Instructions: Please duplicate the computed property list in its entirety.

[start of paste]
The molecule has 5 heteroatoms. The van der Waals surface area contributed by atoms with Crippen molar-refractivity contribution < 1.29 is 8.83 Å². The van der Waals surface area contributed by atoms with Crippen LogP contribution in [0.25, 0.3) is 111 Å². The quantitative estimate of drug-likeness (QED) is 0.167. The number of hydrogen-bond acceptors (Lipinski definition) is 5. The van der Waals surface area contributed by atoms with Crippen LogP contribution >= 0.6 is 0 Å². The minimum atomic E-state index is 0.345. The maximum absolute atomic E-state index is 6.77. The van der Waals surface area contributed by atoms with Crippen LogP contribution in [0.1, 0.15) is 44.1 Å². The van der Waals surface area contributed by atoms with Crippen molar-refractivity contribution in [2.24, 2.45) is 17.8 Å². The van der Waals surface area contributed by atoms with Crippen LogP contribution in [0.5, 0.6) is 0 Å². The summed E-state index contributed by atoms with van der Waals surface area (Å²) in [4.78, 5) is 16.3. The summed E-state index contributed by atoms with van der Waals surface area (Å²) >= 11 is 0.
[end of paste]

The molecule has 5 heteroatoms. The van der Waals surface area contributed by atoms with Crippen molar-refractivity contribution < 1.29 is 8.83 Å². The van der Waals surface area contributed by atoms with Crippen LogP contribution in [0.25, 0.3) is 111 Å². The quantitative estimate of drug-likeness (QED) is 0.167. The number of hydrogen-bond acceptors (Lipinski definition) is 5. The van der Waals surface area contributed by atoms with Crippen LogP contribution >= 0.6 is 0 Å². The minimum atomic E-state index is 0.345. The maximum absolute atomic E-state index is 6.77. The van der Waals surface area contributed by atoms with Crippen LogP contribution in [0.1, 0.15) is 44.1 Å². The van der Waals surface area contributed by atoms with Crippen molar-refractivity contribution in [2.24, 2.45) is 17.8 Å². The van der Waals surface area contributed by atoms with Crippen LogP contribution in [0.5, 0.6) is 0 Å². The summed E-state index contributed by atoms with van der Waals surface area (Å²) in [4.78, 5) is 16.3. The summed E-state index contributed by atoms with van der Waals surface area (Å²) >= 11 is 0.